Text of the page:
Doctors often unfamiliar with long-term chemo risks
* Few doctors could name main risks from common drugs-study
* US survey shows need for better primary doctor education
CHICAGO, May 16 (Reuters) - Many of the 12 million Americans who have beaten cancer get routine care from primary care doctors, but a new survey suggests the vast majority of these physicians have very little knowledge about the long-term side effects these patients face.
The survey of more than 1,000 primary care doctors - internists, family practitioners and gynecologists - found that few were aware of the key side effects such as heart problems, nerve damage and early menopause caused by four standard chemotherapy drugs used to treat breast and colorectal cancers.
The findings, released on Wednesday ahead of the American Society of Clinical Oncology (ASCO) meeting next month, underscore the need for better communication between cancer specialists and primary care doctors.
"This is really a problem created by our successes," Dr. Michael Link, president of ASCO, told reporters by telephone.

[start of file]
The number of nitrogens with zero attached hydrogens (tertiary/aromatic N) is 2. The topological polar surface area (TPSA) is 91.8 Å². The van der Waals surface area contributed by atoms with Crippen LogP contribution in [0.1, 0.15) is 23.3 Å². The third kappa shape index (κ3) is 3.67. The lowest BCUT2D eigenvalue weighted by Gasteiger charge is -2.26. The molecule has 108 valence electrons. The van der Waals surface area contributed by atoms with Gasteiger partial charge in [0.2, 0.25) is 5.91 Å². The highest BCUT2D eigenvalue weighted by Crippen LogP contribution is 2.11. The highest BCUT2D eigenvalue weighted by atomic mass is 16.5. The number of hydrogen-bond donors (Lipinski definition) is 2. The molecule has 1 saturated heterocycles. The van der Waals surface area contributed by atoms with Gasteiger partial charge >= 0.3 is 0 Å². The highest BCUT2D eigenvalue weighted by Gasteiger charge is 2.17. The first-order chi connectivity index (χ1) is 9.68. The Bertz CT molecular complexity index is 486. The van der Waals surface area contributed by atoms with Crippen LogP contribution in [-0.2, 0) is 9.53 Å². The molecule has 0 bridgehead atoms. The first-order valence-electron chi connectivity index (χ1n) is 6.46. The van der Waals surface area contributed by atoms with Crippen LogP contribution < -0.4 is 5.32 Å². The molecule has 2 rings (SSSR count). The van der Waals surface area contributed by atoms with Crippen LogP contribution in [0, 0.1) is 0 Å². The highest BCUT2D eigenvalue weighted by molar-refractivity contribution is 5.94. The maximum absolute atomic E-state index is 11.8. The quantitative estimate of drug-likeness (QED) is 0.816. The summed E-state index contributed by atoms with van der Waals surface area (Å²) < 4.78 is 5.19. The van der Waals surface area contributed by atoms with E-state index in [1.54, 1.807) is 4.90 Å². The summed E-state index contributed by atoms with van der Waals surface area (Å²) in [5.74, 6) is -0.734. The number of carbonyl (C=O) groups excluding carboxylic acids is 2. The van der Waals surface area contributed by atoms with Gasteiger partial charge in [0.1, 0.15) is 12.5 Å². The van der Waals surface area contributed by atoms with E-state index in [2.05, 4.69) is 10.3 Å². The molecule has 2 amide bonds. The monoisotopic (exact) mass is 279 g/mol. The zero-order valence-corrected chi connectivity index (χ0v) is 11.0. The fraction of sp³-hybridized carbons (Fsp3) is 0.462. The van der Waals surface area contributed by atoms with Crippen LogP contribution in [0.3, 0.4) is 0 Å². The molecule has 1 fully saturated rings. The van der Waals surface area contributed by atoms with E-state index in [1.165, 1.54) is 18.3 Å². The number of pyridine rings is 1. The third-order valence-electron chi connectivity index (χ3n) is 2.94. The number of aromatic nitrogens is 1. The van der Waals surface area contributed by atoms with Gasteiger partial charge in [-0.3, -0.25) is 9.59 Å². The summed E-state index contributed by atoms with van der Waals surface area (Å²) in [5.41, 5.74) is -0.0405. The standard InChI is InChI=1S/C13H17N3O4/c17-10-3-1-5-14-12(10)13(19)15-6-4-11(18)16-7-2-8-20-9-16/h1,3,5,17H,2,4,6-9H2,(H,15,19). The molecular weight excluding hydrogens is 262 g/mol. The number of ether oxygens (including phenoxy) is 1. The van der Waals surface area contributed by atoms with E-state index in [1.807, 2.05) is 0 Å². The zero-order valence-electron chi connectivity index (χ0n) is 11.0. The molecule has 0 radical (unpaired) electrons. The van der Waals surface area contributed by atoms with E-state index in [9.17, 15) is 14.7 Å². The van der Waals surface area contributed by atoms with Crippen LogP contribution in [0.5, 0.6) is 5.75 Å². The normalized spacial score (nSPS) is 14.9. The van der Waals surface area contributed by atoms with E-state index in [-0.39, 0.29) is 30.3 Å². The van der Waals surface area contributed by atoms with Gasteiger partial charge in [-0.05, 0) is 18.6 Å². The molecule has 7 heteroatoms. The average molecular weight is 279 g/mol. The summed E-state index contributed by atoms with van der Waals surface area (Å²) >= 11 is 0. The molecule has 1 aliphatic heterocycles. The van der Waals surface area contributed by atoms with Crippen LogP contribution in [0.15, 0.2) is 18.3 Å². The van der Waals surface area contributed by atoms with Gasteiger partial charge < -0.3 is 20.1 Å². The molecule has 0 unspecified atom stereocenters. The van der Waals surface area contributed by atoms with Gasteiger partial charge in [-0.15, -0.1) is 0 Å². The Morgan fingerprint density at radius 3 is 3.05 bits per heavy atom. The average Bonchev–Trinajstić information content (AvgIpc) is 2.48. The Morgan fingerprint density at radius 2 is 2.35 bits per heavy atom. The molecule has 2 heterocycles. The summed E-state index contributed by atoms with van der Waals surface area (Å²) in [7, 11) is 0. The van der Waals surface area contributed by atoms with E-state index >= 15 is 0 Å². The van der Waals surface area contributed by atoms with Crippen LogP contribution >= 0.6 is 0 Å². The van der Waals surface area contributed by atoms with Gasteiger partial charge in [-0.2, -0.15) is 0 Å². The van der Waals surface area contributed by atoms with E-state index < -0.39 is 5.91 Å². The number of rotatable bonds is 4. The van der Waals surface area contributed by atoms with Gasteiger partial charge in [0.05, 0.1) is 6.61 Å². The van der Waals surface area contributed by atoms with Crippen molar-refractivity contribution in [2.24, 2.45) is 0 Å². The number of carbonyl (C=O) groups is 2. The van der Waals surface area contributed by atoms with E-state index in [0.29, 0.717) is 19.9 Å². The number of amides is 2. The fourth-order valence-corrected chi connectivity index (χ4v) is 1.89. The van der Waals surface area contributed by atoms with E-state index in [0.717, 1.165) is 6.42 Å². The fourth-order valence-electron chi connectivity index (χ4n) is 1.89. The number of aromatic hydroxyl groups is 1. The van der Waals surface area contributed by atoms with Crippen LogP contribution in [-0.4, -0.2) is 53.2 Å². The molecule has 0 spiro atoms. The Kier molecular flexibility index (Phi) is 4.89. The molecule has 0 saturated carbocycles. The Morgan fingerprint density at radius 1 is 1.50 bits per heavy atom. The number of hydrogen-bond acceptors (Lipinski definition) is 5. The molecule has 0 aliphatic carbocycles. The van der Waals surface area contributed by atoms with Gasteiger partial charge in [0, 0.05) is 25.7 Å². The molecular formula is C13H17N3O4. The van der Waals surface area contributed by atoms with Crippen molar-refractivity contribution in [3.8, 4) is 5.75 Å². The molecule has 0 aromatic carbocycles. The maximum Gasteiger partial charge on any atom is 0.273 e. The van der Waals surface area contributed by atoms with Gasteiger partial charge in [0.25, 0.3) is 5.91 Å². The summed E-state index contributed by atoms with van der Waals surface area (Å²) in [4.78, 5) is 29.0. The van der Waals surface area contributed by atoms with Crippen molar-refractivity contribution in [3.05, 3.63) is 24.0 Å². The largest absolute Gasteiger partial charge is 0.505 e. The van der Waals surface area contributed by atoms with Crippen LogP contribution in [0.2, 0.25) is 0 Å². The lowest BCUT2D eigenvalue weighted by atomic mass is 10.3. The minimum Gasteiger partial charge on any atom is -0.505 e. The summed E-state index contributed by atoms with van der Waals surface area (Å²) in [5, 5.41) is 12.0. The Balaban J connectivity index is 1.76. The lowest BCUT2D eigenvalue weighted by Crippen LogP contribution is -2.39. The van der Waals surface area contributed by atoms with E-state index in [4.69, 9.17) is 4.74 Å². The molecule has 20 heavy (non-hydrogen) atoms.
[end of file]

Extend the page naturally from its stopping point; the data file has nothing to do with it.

Link said the 12 million U.S. survivors of cancer are largely the result of better cancer treatments, but these survivors now return to their primary care physicians, who may not know what risks these patients face.
For the study, Dr. Larissa Nekhlyudov of Harvard Medical School surveyed 1,072 primary care doctors and 1,130 cancer specialists by mail in 2009.
The doctors were asked which of five side effects they had observed most often in their practices or seen reported for each of four widely used chemotherapy drugs: doxorubicin, paclitaxel, oxaliplatin and cyclophosphamide.
The researchers found that only 6 percent of primary care doctors were able to identify the main long term side effects of all four of the chemotherapy drugs, compared with 65 percent of oncologists.
That finding was not a surprise, Nekhlyudov said, but it underscores the need for better communication between cancer specialists and primary care doctors.
"It is clear there is a lot of work to be done," Link said.
He said patients need to be given treatment summaries and guidelines to give to their doctors for follow-up care.
The findings also make a strong case for electronic medical records, Link said, which would give primary care doctors access to patient history of the drugs they have taken and might even give warnings about their side effects.
"Obviously, education of primary care physicians is essential, but we need to be aware of the needs of our survivors so the ball does not get dropped," Link said.
For more stories on the ASCO meeting, click. (Reporting By Julie Steenhuysen; Editing by Tim Dobbyn)
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